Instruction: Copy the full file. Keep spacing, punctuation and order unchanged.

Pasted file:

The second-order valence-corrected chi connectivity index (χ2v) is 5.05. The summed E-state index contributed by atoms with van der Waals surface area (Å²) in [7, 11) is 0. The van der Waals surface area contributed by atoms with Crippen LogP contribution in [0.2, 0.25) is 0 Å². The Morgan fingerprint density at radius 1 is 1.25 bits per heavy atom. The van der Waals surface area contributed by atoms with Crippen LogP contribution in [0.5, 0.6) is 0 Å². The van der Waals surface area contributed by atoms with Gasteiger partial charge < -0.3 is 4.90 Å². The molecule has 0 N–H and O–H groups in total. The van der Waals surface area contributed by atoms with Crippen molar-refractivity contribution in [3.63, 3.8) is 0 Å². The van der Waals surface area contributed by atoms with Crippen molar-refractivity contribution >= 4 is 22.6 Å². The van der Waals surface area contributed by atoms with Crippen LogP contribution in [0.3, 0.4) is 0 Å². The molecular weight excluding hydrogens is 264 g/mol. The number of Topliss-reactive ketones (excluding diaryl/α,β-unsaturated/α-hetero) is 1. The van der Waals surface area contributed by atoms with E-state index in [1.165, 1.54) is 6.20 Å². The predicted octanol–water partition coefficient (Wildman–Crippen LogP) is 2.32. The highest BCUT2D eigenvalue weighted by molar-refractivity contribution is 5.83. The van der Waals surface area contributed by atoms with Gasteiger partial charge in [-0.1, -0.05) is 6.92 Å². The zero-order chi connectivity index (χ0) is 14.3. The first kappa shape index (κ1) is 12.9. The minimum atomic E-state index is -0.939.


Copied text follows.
The second-order valence-corrected chi connectivity index (χ2v) is 5.05. The summed E-state index contributed by atoms with van der Waals surface area (Å²) in [7, 11) is 0. The van der Waals surface area contributed by atoms with Crippen LogP contribution in [0.2, 0.25) is 0 Å². The Morgan fingerprint density at radius 1 is 1.25 bits per heavy atom. The van der Waals surface area contributed by atoms with Crippen LogP contribution in [0.5, 0.6) is 0 Å². The van der Waals surface area contributed by atoms with Gasteiger partial charge < -0.3 is 4.90 Å². The molecule has 0 N–H and O–H groups in total. The van der Waals surface area contributed by atoms with Crippen molar-refractivity contribution in [3.63, 3.8) is 0 Å². The van der Waals surface area contributed by atoms with Crippen molar-refractivity contribution >= 4 is 22.6 Å². The van der Waals surface area contributed by atoms with Crippen LogP contribution in [0.3, 0.4) is 0 Å². The molecular weight excluding hydrogens is 264 g/mol. The number of Topliss-reactive ketones (excluding diaryl/α,β-unsaturated/α-hetero) is 1. The van der Waals surface area contributed by atoms with E-state index in [1.165, 1.54) is 6.20 Å². The predicted octanol–water partition coefficient (Wildman–Crippen LogP) is 2.32. The highest BCUT2D eigenvalue weighted by molar-refractivity contribution is 5.83. The van der Waals surface area contributed by atoms with Gasteiger partial charge in [-0.1, -0.05) is 6.92 Å². The zero-order chi connectivity index (χ0) is 14.3. The first kappa shape index (κ1) is 12.9. The minimum atomic E-state index is -0.939.